Saturday, November 26, 2011 § Leave a comment
I wish you wouldn’t have to feel what I am feeling now — the feeling that you have to be somewhere else doing something else. It’s nagging; it’s making me restless. If I only can, I’d drop this feeling off and avoid it totally for the rest of my days. But then again, I realize it’s nagging because it’s meant to be dealt with. Should I go? Where? Should I leave everything now? To do what? It seems the new season looms larger by the day. Always a new season unfurls. Always I find myself fumbling about, unable to grasp its reality. Isn’t it that things change? Circumstances change? People change?
I wish you wouldn’t have to feel what I am feeling now. I wish this against all hope, knowing perfectly well that this will remain that — a wish — because at different points in our lives, we’re going to experience this feeling, and whether we like it or not, we need to reach a decision in which we’ll leave maybe not everything but some things we hold dearly to move to someplace else — literal or figurative — where we’ll fulfill another of our life’s purposes.
One season ends, another one begins. And this is the pattern we’d have to live with on and on and on and on …
Prayerfully considering things,
Thursday, November 24, 2011 § Leave a comment
Just recently, I read a blogger who likened writing and reading letters to time traveling. He maintained that whatever the writer puts in his letter — the events, the feelings, the thoughts — would all belong to the past when the recipient finally reads the letter in his present. The blogger’s insight was clever, I thought. Of course, the individual acts of writing and reading a letter are like time traveling. Of course, the blogger was right. But despite his beautifully worded essay, his thesis still felt obscure to me. Not until I had my own time traveling. No, not until I grew aware of my own time traveling episodes.
In fact, I’ve done it several times. Time traveling. Only I didn’t know it at that time. When I read my old journals, when I looked at old pictures, and when I opened old letters, I unknowingly time-traveled. Revisiting the past, I realize, even without the aid of a time machine like the one in the movie Back to the Future, is also time traveling. It’s like going to an old familiar place, where the memories are presented to you like a vintage movie. It’s like looking at the earlier version of yourself, flaws and all, with fresh dreams and priorities, and driven by a naive view of life. Time traveling makes the old feelings new again, and before you know it, you feel like living in the past for yet another time.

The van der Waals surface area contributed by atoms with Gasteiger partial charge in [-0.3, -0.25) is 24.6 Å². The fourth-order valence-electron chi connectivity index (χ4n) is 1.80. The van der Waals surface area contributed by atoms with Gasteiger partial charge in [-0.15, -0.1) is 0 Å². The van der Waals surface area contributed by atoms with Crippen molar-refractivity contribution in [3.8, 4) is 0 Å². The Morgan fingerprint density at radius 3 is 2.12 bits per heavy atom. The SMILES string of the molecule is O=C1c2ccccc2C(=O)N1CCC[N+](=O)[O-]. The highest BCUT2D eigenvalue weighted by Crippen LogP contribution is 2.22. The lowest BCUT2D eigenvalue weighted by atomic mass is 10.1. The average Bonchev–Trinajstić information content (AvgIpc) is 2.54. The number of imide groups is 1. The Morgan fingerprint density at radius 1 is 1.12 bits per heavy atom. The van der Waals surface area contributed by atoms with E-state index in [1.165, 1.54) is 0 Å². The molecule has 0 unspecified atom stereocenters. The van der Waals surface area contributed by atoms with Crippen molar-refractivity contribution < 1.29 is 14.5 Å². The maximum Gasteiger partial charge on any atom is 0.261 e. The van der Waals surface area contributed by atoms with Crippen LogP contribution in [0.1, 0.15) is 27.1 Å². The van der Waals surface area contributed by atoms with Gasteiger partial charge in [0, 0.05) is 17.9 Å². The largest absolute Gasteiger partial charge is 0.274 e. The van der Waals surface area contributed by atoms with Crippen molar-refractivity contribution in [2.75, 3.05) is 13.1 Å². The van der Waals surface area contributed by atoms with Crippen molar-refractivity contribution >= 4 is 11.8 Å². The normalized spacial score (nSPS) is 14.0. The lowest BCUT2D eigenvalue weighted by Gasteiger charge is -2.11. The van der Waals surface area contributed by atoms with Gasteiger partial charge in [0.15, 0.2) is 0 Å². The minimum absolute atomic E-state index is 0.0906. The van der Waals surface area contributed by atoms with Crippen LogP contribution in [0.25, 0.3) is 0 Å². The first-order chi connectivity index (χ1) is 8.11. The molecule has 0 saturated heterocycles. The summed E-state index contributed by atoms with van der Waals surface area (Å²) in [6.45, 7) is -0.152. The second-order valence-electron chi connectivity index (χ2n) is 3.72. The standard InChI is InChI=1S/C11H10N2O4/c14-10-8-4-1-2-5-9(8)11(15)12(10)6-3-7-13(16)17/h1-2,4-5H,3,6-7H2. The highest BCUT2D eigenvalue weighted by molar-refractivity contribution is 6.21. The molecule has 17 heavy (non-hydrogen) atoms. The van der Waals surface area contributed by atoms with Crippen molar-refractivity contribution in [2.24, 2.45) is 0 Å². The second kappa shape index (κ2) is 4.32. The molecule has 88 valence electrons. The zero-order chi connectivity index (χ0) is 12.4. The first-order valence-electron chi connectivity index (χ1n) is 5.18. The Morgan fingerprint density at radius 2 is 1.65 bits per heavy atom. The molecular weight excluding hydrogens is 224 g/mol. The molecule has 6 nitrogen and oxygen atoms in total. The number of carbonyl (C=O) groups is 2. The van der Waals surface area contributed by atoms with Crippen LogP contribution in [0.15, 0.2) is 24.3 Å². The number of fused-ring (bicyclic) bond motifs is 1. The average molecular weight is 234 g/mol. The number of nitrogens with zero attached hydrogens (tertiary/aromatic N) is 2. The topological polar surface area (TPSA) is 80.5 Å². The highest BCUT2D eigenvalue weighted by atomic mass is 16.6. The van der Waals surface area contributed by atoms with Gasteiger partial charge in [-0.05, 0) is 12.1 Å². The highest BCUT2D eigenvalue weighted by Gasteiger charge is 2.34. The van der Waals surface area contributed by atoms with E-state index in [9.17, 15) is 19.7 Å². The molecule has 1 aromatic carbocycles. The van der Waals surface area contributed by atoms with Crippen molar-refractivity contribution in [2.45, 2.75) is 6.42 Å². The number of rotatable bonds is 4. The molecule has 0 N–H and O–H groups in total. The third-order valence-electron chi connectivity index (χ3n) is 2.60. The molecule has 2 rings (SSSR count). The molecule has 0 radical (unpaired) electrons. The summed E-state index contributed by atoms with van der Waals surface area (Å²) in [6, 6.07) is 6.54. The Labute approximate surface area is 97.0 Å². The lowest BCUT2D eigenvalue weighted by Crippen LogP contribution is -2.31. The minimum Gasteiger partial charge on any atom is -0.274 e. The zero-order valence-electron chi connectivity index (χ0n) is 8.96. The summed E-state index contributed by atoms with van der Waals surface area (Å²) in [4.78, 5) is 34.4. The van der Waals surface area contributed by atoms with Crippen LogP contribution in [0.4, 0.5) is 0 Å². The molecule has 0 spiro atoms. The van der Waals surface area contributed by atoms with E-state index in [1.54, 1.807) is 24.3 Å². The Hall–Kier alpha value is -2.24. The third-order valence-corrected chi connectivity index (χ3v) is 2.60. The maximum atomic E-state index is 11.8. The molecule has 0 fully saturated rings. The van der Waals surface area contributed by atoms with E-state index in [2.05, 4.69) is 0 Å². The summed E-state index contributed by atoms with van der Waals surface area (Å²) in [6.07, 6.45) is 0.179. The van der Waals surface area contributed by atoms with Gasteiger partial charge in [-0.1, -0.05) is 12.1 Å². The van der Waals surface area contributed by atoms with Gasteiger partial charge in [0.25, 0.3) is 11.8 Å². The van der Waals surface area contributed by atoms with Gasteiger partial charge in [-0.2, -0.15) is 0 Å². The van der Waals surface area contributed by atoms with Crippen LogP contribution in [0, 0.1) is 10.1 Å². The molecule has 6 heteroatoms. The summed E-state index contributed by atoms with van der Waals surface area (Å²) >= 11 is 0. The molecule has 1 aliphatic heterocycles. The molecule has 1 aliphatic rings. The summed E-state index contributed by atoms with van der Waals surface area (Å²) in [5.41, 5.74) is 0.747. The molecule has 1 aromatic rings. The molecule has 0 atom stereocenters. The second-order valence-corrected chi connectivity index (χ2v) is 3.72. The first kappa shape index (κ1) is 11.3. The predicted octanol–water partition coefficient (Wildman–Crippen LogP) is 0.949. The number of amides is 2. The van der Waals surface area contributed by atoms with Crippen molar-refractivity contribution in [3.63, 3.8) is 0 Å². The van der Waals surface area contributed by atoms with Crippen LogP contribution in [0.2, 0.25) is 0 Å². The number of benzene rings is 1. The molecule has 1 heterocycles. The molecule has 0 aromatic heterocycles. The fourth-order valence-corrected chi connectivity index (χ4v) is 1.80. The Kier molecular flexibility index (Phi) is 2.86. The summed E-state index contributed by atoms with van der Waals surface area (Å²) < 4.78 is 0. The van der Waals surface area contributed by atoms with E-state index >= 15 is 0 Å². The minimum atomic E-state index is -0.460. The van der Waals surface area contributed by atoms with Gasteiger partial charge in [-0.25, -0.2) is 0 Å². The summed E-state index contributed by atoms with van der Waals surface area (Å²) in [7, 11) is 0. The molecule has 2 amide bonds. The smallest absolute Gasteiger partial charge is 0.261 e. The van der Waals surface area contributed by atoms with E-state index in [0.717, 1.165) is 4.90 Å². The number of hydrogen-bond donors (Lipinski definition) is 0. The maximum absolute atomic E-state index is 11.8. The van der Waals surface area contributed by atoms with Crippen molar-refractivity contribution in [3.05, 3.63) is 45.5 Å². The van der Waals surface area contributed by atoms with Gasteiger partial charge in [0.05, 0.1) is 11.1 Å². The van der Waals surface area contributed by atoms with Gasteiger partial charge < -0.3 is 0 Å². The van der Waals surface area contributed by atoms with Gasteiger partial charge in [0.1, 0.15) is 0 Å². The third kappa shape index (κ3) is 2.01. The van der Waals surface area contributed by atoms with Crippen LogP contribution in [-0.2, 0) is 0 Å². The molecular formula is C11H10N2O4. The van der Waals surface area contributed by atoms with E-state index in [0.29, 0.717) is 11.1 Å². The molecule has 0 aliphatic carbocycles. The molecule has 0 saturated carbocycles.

I immensely enjoy time traveling, because it is when I can be friends again with some classmates and former officemates, appreciate my past experiences—heartaches included—laugh at my innocence and blunders, and regard the future, which is now my present, with confidence. It is when I time-travel that I can review with fresh eyes even the minutest details of my life.
I had three recent episodes of time traveling. The first one was when I visited my old blog site, the second was when I went through some of the earlier messages in my old email account, and the third was when I read my MS Word journal. Golly, how can I even begin to describe the experience? Words fail me now, because there are hundreds of things I felt at that time.
I was proud of the insights and wisdom I expressed in an email exchange with a college friend, who had the the same disappointment with career choices as I did. I couldn’t help smiling at my attempts at being funny in one of my old blog entries. I discerned my confusion upon reading my rants about my material lack, but I sensed my faith when I read my letters to God.
What I’m trying to point out is that I relished feeling the feelings I had documented in my blog, journal, and personal email messages, and mentally replaying the situations I had found myself in.
This is in no way living in the past, of course. This is not being trapped in the past. This is just looking back at the past. It is what you do to remind yourself of who you once were — not that you changed totally, but definitely, changes happened along the way — and how past circumstances turned you into who you are now and led you to your current situation. I could hardly remember the exact, I mean exact not just general, reasons I left the TV network I was working for, but after reading some email messages to my college friend, not only did I recall things, I also remembered the exact emotions tied to these reasons. What followed were memories that brought me back to the day I decided to change careers. You see, that’s the beauty of looking back, of time traveling: we get reminded. Oftentimes, we need loads of reminders to move ahead.
The danger, though, is when we fail to travel back to the present. Or choose not to. And this is where things get amiss. Because we have already been shaped for the present, we no longer fit into the past. If we push ourselves into the past, like a jigsaw puzzle tile that crinkles at the edges and in the center when forced into the wrong place, we will look and end up miserable.
That I don’t want to happen to me, so every time I time-travel, I hold myself together and tell myself that now that I’m in a better position to look back at the past, I should see things with appreciative eyes and be motivated to get going.